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Failed Efforts

After decades of repeating efforts with the same failing characteristics, it’s time to stop expecting different results.

Characteristics of all Failed Efforts

Previous efforts to house and help America’s chronic homeless population has come up short because every effort over the past 30 years has shared one or all of these characteristics:

Small Scale

Cities build homeless housing for 30 people when they need housing for thousands. This is the norm because of budget constraints, land availability, restrictions set by city zoning, pushback from local residents (NIMBY), and city council decisions.


One meal a day, some dirty clothes, and a few nights in a shelter are far from what is needed to help anyone break the cycle of homelessness.

Short Term

Local politicians want the appearance of quick results, but the efforts never last:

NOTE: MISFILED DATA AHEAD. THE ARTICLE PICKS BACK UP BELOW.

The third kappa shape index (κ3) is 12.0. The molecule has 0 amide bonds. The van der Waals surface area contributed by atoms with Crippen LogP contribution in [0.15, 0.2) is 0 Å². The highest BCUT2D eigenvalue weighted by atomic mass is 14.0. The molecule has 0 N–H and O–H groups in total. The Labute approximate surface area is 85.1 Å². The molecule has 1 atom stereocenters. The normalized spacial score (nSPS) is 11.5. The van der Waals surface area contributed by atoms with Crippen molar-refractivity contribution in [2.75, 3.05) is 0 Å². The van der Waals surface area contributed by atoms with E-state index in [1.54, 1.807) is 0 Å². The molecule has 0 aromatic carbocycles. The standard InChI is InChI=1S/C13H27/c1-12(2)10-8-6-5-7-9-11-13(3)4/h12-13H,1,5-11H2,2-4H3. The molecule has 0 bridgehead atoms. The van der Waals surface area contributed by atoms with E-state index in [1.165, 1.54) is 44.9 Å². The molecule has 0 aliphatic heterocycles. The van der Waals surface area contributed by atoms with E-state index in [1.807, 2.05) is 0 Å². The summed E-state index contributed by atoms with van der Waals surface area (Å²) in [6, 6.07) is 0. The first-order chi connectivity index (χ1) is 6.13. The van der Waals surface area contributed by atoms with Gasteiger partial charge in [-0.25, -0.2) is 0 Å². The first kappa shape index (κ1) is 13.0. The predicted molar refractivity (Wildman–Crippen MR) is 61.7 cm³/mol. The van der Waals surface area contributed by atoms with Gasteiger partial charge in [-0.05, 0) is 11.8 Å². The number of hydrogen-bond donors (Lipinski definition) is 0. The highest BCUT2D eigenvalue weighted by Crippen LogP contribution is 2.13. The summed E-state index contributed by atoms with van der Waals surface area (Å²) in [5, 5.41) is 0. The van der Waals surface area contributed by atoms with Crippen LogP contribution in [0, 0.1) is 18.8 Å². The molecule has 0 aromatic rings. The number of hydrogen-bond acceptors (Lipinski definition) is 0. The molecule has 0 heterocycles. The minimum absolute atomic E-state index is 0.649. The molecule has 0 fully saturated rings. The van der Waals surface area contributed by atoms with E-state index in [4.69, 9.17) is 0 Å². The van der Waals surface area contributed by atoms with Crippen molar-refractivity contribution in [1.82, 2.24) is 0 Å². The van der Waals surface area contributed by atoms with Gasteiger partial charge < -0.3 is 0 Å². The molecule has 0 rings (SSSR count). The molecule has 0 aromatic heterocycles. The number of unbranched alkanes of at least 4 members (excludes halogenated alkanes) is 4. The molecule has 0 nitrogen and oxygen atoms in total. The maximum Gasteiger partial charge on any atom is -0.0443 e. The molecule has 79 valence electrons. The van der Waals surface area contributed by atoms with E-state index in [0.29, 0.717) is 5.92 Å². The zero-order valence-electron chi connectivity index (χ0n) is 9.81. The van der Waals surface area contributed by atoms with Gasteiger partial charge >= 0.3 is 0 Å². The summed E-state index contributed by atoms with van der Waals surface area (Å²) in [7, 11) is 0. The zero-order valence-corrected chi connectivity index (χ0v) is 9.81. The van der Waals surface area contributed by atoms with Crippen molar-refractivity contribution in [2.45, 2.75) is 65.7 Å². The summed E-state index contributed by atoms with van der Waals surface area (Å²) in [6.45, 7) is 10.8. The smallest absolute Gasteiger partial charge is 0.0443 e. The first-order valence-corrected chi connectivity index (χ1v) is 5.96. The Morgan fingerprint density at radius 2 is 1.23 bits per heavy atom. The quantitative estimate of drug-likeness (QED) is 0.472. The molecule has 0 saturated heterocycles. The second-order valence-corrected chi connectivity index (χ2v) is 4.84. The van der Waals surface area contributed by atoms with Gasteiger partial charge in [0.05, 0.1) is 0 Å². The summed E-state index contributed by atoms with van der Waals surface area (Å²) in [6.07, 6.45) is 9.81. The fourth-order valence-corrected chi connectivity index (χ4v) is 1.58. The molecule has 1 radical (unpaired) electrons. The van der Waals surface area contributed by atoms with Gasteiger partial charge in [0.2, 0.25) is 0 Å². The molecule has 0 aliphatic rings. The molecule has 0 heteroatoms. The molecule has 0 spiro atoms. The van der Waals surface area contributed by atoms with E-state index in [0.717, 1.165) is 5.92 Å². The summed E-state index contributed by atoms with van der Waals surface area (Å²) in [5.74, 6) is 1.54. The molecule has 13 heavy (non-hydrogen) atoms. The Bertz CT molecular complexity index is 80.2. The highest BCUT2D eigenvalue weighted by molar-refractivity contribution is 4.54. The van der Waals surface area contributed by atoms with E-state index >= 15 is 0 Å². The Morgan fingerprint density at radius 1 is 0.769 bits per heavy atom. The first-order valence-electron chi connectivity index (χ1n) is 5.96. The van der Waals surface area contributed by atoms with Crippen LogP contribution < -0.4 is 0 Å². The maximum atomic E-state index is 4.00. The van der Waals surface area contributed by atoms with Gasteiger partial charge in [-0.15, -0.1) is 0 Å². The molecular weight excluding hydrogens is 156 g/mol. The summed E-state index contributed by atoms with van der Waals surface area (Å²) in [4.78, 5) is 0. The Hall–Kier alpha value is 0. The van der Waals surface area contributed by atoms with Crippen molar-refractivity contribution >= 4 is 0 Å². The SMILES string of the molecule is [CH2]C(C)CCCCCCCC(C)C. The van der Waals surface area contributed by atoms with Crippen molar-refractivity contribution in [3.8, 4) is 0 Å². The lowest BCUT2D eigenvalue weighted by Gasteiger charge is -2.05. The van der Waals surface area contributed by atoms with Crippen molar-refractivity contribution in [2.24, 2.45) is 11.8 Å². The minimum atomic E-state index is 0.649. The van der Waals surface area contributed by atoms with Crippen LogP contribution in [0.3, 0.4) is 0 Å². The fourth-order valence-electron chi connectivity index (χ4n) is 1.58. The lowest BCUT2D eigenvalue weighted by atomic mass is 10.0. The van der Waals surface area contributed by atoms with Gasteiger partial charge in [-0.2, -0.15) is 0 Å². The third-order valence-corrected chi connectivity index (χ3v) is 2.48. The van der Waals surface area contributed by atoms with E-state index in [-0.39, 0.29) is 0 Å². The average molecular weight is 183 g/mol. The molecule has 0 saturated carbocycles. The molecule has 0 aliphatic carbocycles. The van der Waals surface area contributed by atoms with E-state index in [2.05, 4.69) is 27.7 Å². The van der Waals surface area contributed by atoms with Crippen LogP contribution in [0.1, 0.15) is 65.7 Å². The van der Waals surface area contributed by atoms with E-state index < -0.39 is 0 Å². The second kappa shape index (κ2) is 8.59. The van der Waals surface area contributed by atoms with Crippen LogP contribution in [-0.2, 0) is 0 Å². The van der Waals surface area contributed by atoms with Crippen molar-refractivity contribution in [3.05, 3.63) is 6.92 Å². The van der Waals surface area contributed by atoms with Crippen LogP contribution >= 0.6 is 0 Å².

• Tear down tent encampments, but with no place to go, the homeless just rebuild.
  • Arrest panhandlers, but they need money, so they return later.
  • Bus the homeless out of town, but that just pushes the problem to another town, and many times the homeless return.

Economically Unsustainable

A great example is New York City’s spending of $364 million per year on hotels for the homeless; some rooms cost as much as $549 a night. Mayor de Blasio vows to spend that much in upcoming years.


Many street homeless would rather sleep on the streets than in shelters for various reasons:

  • Risk safety or theft in communal sleeping areas
  • Couples not allowed to sleep together
  • Forced attendance of religious services
  • Too dangerous sleeping in communal areas
  • Risk of property theft
  • Pets not allowed

And the general public usually doesn’t want homeless shelters or housing near their neighborhoods. This is commonly referred to as “Not In My Back Yard” (NIMBY) push back.

Repeated Efforts = Repeated Results

The following organizations and leaders have created plans with clear goals to end or reduce homelessness. No efforts worked.

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